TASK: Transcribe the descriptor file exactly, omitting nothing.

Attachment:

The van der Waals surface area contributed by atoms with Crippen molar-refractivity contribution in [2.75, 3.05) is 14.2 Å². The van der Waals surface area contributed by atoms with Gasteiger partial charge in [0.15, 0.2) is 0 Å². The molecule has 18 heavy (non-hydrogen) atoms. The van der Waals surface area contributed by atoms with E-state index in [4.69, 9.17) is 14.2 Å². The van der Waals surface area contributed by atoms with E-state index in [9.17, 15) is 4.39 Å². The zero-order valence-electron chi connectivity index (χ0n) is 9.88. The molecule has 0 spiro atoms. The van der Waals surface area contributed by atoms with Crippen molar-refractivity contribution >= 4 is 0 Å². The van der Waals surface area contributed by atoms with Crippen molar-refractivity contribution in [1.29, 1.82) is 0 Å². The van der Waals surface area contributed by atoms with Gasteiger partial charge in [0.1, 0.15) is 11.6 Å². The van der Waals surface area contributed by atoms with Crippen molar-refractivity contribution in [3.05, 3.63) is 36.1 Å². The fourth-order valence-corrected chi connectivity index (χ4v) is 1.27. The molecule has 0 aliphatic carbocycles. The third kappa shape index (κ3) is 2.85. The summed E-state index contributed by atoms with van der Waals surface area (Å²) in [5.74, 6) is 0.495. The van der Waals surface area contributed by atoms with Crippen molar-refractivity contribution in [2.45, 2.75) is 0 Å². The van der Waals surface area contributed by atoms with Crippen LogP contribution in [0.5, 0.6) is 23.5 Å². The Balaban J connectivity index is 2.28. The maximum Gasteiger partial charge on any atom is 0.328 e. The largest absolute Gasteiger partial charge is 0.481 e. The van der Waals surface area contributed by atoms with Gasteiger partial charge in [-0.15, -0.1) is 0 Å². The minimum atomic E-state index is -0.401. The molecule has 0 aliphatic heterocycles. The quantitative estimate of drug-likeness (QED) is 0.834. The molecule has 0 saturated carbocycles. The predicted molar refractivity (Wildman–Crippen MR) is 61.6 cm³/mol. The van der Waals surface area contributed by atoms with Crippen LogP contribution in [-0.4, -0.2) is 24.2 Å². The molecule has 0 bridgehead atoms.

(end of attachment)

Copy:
The van der Waals surface area contributed by atoms with Crippen molar-refractivity contribution in [2.75, 3.05) is 14.2 Å². The van der Waals surface area contributed by atoms with Gasteiger partial charge in [0.15, 0.2) is 0 Å². The molecule has 18 heavy (non-hydrogen) atoms. The van der Waals surface area contributed by atoms with E-state index in [4.69, 9.17) is 14.2 Å². The van der Waals surface area contributed by atoms with E-state index in [9.17, 15) is 4.39 Å². The zero-order valence-electron chi connectivity index (χ0n) is 9.88. The molecule has 0 spiro atoms. The van der Waals surface area contributed by atoms with Crippen molar-refractivity contribution >= 4 is 0 Å². The van der Waals surface area contributed by atoms with Crippen molar-refractivity contribution in [1.29, 1.82) is 0 Å². The van der Waals surface area contributed by atoms with Gasteiger partial charge in [0.1, 0.15) is 11.6 Å². The van der Waals surface area contributed by atoms with Crippen molar-refractivity contribution in [3.05, 3.63) is 36.1 Å². The fourth-order valence-corrected chi connectivity index (χ4v) is 1.27. The molecule has 0 aliphatic carbocycles. The third kappa shape index (κ3) is 2.85. The summed E-state index contributed by atoms with van der Waals surface area (Å²) in [5.74, 6) is 0.495. The van der Waals surface area contributed by atoms with Crippen molar-refractivity contribution in [2.45, 2.75) is 0 Å². The van der Waals surface area contributed by atoms with Crippen LogP contribution in [0.5, 0.6) is 23.5 Å². The Balaban J connectivity index is 2.28. The maximum Gasteiger partial charge on any atom is 0.328 e. The largest absolute Gasteiger partial charge is 0.481 e. The van der Waals surface area contributed by atoms with Gasteiger partial charge in [-0.15, -0.1) is 0 Å². The minimum atomic E-state index is -0.401. The molecule has 0 aliphatic heterocycles. The quantitative estimate of drug-likeness (QED) is 0.834. The molecule has 0 saturated carbocycles. The predicted molar refractivity (Wildman–Crippen MR) is 61.6 cm³/mol. The van der Waals surface area contributed by atoms with Crippen LogP contribution in [-0.4, -0.2) is 24.2 Å². The molecule has 0 bridgehead atoms.